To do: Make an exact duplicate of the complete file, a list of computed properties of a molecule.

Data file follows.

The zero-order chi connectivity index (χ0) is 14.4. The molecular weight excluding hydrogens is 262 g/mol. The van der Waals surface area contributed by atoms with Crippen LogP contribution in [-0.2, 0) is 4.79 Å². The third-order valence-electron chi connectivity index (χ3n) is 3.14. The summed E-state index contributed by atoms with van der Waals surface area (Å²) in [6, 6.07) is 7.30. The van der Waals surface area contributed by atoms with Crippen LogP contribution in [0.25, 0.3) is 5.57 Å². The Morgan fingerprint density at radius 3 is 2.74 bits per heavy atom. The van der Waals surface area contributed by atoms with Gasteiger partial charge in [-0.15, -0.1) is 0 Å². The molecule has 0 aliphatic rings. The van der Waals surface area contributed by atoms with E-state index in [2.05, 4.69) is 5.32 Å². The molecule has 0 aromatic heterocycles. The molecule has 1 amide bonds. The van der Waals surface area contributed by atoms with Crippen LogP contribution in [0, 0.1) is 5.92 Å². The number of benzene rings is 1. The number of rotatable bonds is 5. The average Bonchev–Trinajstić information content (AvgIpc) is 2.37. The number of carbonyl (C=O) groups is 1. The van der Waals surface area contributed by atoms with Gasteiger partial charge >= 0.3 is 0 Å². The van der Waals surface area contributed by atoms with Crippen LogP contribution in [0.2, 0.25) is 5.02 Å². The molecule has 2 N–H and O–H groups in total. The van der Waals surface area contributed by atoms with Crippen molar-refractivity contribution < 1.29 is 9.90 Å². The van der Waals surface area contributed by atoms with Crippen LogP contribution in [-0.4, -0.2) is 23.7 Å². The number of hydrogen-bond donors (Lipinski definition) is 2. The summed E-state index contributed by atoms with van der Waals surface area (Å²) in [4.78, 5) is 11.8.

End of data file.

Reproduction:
The zero-order chi connectivity index (χ0) is 14.4. The molecular weight excluding hydrogens is 262 g/mol. The van der Waals surface area contributed by atoms with Crippen LogP contribution in [-0.2, 0) is 4.79 Å². The third-order valence-electron chi connectivity index (χ3n) is 3.14. The summed E-state index contributed by atoms with van der Waals surface area (Å²) in [6, 6.07) is 7.30. The van der Waals surface area contributed by atoms with Crippen LogP contribution in [0.25, 0.3) is 5.57 Å². The Morgan fingerprint density at radius 3 is 2.74 bits per heavy atom. The van der Waals surface area contributed by atoms with Gasteiger partial charge in [-0.15, -0.1) is 0 Å². The molecule has 0 aliphatic rings. The van der Waals surface area contributed by atoms with E-state index in [2.05, 4.69) is 5.32 Å². The molecule has 0 aromatic heterocycles. The molecule has 1 amide bonds. The van der Waals surface area contributed by atoms with Crippen LogP contribution in [0, 0.1) is 5.92 Å². The number of benzene rings is 1. The number of rotatable bonds is 5. The average Bonchev–Trinajstić information content (AvgIpc) is 2.37. The number of carbonyl (C=O) groups is 1. The van der Waals surface area contributed by atoms with Gasteiger partial charge >= 0.3 is 0 Å². The van der Waals surface area contributed by atoms with Crippen LogP contribution in [0.2, 0.25) is 5.02 Å². The molecule has 2 N–H and O–H groups in total. The van der Waals surface area contributed by atoms with Crippen molar-refractivity contribution < 1.29 is 9.90 Å². The van der Waals surface area contributed by atoms with Crippen LogP contribution in [-0.4, -0.2) is 23.7 Å². The number of hydrogen-bond donors (Lipinski definition) is 2. The summed E-state index contributed by atoms with van der Waals surface area (Å²) in [4.78, 5) is 11.8.